Packing up boxes, organizing the details, getting moving quotes, switching utilities, tracking down a place to rent, changing addresses on accounts... I got that shit down pat. My husband and I just moved here to Austin, TX less than 3 months ago, and we are just now feeling settled. Over the past ten years, we have moved from small-town Indiana to Birmingham, AL to Dallas, TX to Nashville, TN to Austin. Whew! Makes me tired and stressed just thinking about it! And I know I'm not alone --- Americans move an average of 11.4 times in their lifetime.
We all experience times like these at various points in our lives. No one is immune to life changes, whether it’s moving, marriage, divorce, having a child, taking a new job, or dealing with a major illness. And even positive life changes like moving can still elicit a lot of stress --- physical, mental, and emotional. You are still put through the wringer and struggle to hang on to a sense of normalcy and equilibrium.
How we roll with the punches determines how we come out on the other side. Throwing healthy habits out the window and going mindlessly from meal to meal, day to day, leaves us with a few extra pounds and a frazzled state of mind when we are finally able to come up for air. Not only are we still recovering from that stressful period, but we are less-equipped to deal with new stressors now. Our fitness has suffered, our physique is stressing us out, and we feel so overwhelmed and on the verge of meltdown that we just. can’t. deal. It’s absolutely crucial that we take the time for self-care and do it in the right way for maximum effect.
And keep in mind, although fat loss is still possible, take the pressure off of yourself to make it happen. Let it be a bonus, not a requirement. If you’re obsessing about your physique, then you’re adding unnecessary stress to an already trying time. Commit to taking things day by day and practicing self-compassion. This will do wonders for your mental health!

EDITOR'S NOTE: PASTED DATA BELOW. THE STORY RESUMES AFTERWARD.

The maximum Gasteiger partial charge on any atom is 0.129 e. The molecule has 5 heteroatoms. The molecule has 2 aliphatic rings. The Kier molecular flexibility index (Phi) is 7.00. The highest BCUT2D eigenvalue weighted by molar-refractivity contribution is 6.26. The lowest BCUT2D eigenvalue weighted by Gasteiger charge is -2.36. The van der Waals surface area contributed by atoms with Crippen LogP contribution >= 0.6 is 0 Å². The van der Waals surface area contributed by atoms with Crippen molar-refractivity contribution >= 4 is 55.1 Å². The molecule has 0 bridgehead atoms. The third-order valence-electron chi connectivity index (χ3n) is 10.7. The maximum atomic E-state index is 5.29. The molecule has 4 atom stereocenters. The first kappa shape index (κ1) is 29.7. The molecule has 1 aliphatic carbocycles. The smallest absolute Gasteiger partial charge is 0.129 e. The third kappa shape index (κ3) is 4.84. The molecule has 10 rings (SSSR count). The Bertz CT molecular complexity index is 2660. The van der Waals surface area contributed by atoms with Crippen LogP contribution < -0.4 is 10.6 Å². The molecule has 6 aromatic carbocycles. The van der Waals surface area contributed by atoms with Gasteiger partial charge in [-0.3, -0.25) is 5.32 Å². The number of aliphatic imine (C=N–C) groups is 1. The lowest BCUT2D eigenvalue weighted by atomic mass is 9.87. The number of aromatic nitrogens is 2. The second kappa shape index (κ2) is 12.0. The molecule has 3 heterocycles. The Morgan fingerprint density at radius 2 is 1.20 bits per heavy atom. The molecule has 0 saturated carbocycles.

Here are my best tips for keeping sane and fit while the heat is on:
Five words --- Keep it simple and easy. Two more words --- plan ahead.
We need to be aware of our natural proclivities (based on past experience) and plan ahead with solutions, so that they are already in place and take no more effort and time than the fast food option.
Take advantage of convenience foods --- pre-chopped veggies and fruit, pre-cooked/pre-chopped meat, frozen pre-chopped produce, rotisserie chicken, salad bar, ready-to-heat-and-eat meals from the deli counter (Whole Foods does a great job of this).
Your crockpot will come in handy here as well. Just throw in a protein like chicken, some veggies, and a liquid like salsa, and voila! Dinner cooks itself and is ready to eat when you get home from work.
If you must eat out, prioritize lean protein and veggies, and keep starch and sugar to a minimum (as well as booze!).
Stay as close as you can to your normal healthy eating habits, but take off the stress of being perfect. This doesn't mean going off the rails completely; rather it just means eating healthy when you can and giving yourself some grace when you can't. Make it a priority to make better choices, even if the absolute best choices aren't available.
When it comes to fitness during times of high stress, maintenance is the name of the game. This doesn't mean keeping to your normal workout schedule, rather working smarter and more efficiently in order to preserve muscle, stamina, strength, and energy. Stress can impair the body's ability to recover, so a downshift in both intensity and frequency of our workouts is necessary. Going for leisure walks may be the very best thing you can do, as it helps manage stress.
I know that going hard in the gym or hitting the pavement can feel cathartic and good in the moment, but it can backfire bigtime by keeping stress hormones elevated and breaking the body down too much to the point where recovery is compromised. This leaves you with even less stored energy and resources to call upon during the other 23 hours of the day. And high stress hormones = fat storage. No good. Practice the Minimum Effective Dose. Do as little as necessary to maintain.
And on the other side of the effort spectrum, don't let what you can't do stop you from doing what you can do. Can't life for an hour? Can you fit in a few sets of squats and push-ups? Can't go for your usual 3-mile run or walk? Can you do 10 minutes? Five minutes?
Sometimes it’s more about keeping the momentum going than about getting a significant training response. And those reps and sets here and there really start to add up over time.
As always, I’d love to hear from you. What strategies do you employ when time and motivation are an issue? Share your tips over on the B Kinetic Fitness Facebook page.